Cuttlefish have a genuine sense of numbers, according to Chinese researchers at the National Tsing Hua University.
The cephalopods, part of the family which includes squid and octopuses, can discriminate between different numbers of shrimp.
The researchers also found that cuttlefish can weigh up size over quantity. When they are hungry, they prefer the larger when faced with the choice of a couple of small shrimp or just one big one.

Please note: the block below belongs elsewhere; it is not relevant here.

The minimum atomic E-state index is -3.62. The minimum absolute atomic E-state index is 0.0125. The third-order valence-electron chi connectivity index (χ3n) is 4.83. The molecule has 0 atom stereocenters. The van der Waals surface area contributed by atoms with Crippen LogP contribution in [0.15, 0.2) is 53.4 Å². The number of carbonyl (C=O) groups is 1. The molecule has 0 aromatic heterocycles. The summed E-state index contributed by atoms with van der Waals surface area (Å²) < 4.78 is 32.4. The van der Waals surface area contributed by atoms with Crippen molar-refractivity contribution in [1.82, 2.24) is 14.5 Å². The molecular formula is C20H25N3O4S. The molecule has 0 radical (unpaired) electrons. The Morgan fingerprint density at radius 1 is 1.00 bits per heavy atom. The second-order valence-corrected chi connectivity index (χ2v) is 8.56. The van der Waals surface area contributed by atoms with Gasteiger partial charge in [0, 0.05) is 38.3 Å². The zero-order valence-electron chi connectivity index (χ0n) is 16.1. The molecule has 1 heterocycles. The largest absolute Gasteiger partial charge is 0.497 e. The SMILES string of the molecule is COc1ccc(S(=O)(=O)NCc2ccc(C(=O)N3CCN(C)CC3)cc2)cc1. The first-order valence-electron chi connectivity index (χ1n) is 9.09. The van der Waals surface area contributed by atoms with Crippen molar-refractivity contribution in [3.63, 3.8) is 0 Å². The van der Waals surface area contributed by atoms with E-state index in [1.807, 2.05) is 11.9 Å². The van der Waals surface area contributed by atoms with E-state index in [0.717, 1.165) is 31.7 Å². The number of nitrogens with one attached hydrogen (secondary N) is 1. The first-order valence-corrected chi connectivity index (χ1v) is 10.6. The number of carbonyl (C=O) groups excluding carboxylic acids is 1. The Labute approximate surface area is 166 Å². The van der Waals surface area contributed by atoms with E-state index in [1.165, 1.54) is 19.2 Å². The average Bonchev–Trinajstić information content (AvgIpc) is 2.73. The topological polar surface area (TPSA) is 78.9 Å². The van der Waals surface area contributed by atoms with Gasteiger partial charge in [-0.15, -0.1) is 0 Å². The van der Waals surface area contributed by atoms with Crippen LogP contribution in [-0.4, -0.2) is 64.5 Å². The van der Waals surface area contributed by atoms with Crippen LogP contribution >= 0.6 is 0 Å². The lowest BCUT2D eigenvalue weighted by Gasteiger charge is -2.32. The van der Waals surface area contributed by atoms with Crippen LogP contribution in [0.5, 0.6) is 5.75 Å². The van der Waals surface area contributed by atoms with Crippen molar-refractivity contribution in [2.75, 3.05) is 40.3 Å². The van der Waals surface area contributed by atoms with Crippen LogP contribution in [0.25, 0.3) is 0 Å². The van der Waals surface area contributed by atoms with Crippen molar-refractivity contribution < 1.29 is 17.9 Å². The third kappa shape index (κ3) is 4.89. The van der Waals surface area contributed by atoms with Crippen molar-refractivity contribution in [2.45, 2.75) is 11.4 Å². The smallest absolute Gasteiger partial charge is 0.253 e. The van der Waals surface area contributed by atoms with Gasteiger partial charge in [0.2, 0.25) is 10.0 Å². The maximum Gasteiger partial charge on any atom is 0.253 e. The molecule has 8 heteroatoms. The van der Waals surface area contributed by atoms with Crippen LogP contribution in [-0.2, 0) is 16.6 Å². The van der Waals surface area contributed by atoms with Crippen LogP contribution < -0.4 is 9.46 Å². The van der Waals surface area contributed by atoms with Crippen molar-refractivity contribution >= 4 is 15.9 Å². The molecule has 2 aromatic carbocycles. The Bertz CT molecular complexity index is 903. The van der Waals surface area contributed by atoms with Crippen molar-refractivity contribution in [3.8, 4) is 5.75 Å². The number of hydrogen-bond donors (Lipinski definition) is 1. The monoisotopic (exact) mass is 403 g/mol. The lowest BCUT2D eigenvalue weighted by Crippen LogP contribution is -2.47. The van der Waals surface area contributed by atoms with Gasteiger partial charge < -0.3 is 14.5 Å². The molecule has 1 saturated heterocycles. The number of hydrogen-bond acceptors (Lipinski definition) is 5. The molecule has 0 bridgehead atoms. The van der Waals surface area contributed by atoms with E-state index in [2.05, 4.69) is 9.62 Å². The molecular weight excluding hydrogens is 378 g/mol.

But when they’ve already eaten, they choose the two smaller prey.
“These results demonstrate that cuttlefish are capable of number discrimination and that their choice of prey number depends on the quality of the prey and on their appetite state,” the researchers write in the paper published by the Royal Society.
The authors say this result is similar to economic decision-making in humans.